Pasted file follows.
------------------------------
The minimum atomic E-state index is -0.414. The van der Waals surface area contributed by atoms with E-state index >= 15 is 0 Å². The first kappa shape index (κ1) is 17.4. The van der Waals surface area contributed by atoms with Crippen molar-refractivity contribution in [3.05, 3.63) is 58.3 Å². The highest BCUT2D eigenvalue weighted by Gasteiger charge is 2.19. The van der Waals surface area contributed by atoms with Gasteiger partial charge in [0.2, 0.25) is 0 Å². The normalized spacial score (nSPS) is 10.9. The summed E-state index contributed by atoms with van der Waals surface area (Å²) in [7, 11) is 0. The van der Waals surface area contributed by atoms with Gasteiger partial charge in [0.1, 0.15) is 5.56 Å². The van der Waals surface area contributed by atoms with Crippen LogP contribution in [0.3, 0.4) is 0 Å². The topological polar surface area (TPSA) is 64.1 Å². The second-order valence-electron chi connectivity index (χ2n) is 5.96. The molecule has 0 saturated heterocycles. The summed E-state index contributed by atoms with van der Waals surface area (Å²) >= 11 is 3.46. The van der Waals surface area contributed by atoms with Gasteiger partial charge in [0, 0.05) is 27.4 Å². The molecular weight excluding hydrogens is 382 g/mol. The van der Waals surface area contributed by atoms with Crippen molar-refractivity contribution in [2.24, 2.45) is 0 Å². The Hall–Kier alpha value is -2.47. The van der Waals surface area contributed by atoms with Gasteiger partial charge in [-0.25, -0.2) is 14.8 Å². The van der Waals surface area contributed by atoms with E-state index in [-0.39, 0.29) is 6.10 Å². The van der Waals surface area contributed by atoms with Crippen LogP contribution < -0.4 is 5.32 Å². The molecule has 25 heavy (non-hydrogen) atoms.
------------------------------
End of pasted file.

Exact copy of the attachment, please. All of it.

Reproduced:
The minimum atomic E-state index is -0.414. The van der Waals surface area contributed by atoms with E-state index >= 15 is 0 Å². The first kappa shape index (κ1) is 17.4. The van der Waals surface area contributed by atoms with Crippen molar-refractivity contribution in [3.05, 3.63) is 58.3 Å². The highest BCUT2D eigenvalue weighted by Gasteiger charge is 2.19. The van der Waals surface area contributed by atoms with Gasteiger partial charge in [0.2, 0.25) is 0 Å². The normalized spacial score (nSPS) is 10.9. The summed E-state index contributed by atoms with van der Waals surface area (Å²) in [7, 11) is 0. The van der Waals surface area contributed by atoms with Gasteiger partial charge in [0.1, 0.15) is 5.56 Å². The van der Waals surface area contributed by atoms with Crippen LogP contribution in [0.3, 0.4) is 0 Å². The topological polar surface area (TPSA) is 64.1 Å². The second-order valence-electron chi connectivity index (χ2n) is 5.96. The molecule has 0 saturated heterocycles. The summed E-state index contributed by atoms with van der Waals surface area (Å²) >= 11 is 3.46. The van der Waals surface area contributed by atoms with Gasteiger partial charge in [0, 0.05) is 27.4 Å². The molecular weight excluding hydrogens is 382 g/mol. The van der Waals surface area contributed by atoms with Crippen molar-refractivity contribution in [2.24, 2.45) is 0 Å². The Hall–Kier alpha value is -2.47. The van der Waals surface area contributed by atoms with Gasteiger partial charge in [-0.25, -0.2) is 14.8 Å². The van der Waals surface area contributed by atoms with E-state index in [-0.39, 0.29) is 6.10 Å². The van der Waals surface area contributed by atoms with Crippen LogP contribution < -0.4 is 5.32 Å². The molecule has 25 heavy (non-hydrogen) atoms.